It’s not a good idea to use the van’s starter battery to power the electrical items in your conversion. It’s too easy to leave yourself with a flat battery and no way to start the engine. The van’s charging system can be used to help charge a second battery that you isolate from the starter battery, but there are some constraints. If you’re trying to charge a large house battery, you may need some additional equipment.
You can think of the van’s engine like a big generator that’s producing electrical power you could use to charge your auxiliary or house battery. How much power you can take from the engine is governed by the size of the alternator. You have to be careful because the stock alternator isn’t designed to produce much more electrical power than the van uses already. Not to worry – there are other options for charging bigger batteries from the engine too.
How the auxiliary battery works in a Sprinter
Our van came with the optional auxiliary battery installed. The auxiliary battery is a 95 Amp Hour battery, exactly the same as the starter battery. It’s OK for powering a couple of lights and maybe recharging a phone and laptop, but it’s not really suitable for a full van conversion.
We have almost no use for the factory aux battery because we added a separate 750 Amp Hour house battery. However, if you are planning on using the engine to charge your house battery, the way the factory aux battery hooks in to the van’s systems is pretty much the same as lots of people use for any small to medium size second battery.
The aux battery is disconnected from the rest of the van’s electrical system until the ignition is on. Then, a relay closes that connects the aux battery to the starter battery. Now, the two batteries both take a charge from the engine alternator. Also, whichever of the two batteries has the higher charge will start “charging” the other battery until their voltages are equalized.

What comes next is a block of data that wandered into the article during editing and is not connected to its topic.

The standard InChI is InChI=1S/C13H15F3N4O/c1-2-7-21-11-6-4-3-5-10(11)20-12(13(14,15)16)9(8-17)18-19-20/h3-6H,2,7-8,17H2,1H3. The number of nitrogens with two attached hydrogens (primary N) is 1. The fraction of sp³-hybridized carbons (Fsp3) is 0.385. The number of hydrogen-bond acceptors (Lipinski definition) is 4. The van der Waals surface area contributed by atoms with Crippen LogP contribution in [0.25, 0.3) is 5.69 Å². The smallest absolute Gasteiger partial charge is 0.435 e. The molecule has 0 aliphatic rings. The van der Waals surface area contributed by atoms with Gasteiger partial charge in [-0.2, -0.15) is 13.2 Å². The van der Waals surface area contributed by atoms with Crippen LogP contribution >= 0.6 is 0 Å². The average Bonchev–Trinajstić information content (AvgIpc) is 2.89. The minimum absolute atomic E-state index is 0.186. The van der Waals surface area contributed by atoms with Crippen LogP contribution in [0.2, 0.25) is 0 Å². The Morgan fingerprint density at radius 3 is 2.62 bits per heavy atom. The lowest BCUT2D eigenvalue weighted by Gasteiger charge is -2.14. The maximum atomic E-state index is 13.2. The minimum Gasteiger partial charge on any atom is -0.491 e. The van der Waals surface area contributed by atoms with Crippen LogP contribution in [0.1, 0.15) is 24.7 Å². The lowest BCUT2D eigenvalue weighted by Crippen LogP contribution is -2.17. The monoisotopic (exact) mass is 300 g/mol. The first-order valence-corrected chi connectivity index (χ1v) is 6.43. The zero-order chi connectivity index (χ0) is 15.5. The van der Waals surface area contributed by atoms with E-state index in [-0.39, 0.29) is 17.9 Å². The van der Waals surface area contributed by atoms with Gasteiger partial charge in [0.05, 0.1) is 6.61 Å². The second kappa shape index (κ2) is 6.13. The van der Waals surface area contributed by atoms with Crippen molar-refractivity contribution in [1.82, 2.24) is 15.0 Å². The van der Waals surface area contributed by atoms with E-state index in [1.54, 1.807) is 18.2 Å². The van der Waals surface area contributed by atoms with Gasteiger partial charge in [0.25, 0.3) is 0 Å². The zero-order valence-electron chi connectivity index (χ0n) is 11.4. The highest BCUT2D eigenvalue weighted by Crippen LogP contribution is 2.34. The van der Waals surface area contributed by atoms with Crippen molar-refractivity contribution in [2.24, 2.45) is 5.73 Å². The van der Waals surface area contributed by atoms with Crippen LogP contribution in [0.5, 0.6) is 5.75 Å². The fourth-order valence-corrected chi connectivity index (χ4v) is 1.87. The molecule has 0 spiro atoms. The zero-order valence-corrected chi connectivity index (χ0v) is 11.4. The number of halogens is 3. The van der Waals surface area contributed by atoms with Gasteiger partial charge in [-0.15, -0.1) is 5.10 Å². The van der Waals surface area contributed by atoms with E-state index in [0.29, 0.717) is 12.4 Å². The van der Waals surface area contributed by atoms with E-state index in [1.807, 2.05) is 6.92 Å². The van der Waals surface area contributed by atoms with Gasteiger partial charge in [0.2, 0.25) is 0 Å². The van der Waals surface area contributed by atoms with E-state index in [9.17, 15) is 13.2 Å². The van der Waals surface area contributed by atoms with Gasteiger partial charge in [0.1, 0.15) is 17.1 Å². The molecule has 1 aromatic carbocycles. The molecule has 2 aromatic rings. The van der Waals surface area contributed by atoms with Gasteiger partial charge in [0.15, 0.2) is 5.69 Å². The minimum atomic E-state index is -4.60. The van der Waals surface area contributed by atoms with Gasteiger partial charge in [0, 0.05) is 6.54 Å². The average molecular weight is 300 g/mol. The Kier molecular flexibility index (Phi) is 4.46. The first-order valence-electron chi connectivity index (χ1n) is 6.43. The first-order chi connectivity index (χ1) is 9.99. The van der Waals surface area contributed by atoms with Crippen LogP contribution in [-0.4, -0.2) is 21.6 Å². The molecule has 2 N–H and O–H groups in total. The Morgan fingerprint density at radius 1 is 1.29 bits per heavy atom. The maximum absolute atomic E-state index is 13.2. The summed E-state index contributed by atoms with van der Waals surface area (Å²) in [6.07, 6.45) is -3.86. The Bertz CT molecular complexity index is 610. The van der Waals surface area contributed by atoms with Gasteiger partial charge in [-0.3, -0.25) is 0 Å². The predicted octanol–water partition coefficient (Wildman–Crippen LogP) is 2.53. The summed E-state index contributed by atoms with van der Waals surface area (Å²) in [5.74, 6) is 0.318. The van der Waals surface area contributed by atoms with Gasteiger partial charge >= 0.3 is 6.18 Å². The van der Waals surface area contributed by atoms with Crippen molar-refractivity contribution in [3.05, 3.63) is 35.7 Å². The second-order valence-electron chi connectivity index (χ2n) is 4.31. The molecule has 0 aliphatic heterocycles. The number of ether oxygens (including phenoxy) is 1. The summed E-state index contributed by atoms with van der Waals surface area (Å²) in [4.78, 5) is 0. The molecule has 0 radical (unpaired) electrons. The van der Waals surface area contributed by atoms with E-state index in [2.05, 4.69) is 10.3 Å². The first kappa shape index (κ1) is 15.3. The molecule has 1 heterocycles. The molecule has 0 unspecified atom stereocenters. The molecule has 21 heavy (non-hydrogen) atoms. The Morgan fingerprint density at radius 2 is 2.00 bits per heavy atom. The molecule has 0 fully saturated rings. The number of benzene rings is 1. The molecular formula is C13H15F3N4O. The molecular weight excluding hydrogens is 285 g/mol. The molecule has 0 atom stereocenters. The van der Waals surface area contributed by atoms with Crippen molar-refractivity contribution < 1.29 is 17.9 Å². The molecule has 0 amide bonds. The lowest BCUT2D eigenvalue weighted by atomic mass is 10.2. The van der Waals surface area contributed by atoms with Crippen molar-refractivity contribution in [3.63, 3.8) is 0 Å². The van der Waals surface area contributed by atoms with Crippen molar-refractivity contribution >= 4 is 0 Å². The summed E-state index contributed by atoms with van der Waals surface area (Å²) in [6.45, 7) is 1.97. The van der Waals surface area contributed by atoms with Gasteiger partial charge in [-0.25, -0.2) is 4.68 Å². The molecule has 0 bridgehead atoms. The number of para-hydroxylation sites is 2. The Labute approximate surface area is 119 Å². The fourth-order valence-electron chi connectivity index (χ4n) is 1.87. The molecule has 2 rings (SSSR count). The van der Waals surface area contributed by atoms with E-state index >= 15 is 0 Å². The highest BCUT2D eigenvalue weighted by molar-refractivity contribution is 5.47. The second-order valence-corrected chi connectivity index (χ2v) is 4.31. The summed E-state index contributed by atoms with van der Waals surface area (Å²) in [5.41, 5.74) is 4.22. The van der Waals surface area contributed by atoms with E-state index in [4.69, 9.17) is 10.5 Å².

All the stuff that makes this happen is under the driver’s seat. We wrote a description of how to hook in to the Sprinter engine battery or the factory-installed Aux battery. The photos in that post will help you understand what’s needed to hook in to a charging source.
Overall though, the factory-provided aux battery setup isn’t really designed to be used in the way you’ll want it for a conversion van. You might be better off using a different approach. We’ve listed several below.
Ways to set up an aux battery charging system from the engine
Minimal dollars, minimal functionality
The really cheap-and-nasty version is to just add a solenoid between the starter battery terminal and the auxiliary battery that you add, with the control wire for the solenoid being triggered by a cable that’s only hot when the ignition is turned on You can find this at the EK1 terminal. The wire you want is the blue/yellow one. It’s “hot” when the engine is running. You are only taking enough current from the wire to open a relay, so you’ll be well within its 10A limit.
That works OK if the aux battery you add is not too much bigger than the starter battery. In the Mercedes Body and Equipment Guidelines it says the maximum charging current for the starter battery and any other batteries should not exceed 40 Amps.
The downside is that the battery isn’t really receiving the type of charging current and voltage it wants. Lead-acid batteries want to be charged in three stages (bulk, absorb, float) and need different voltages/currents during each of those stages. A solenoid just closes a switch between the starter and aux battery. Most of the time that’s OK, because the aux battery will first equalize its charge with the starter battery, then both will charge at the same rate if they are the same size.
More dollars, more like the factory version
You can replicate the Mercedes way of doing things if you want. There isn’t much difference between this and the dirt cheap version, other than if you use Mercedes parts you’ll be more likely to fit the stuff in the original locations.
You can read what’s required in the Retrofit guidelines for auxiliary battery in 2007+ NCV3 Mercedes Sprinter or Retrofitting an auxiliary battery with isolation relay in a pre-2007 T1N Sprinter. These guidelines show how the auxiliary battery is fitted in Sprinters, and list the parts needed to do a factory-style job.
Of course, you don’t need to use Mercedes parts. Blue Sea systems make a nice battery combiner, the Blue Sea ML-ACR 7620 for around $180. It is magnetic latching, which means it takes no current to keep the “relay” inside the battery combiner open. You could still use the Stinger relay mentioned above in this situation too.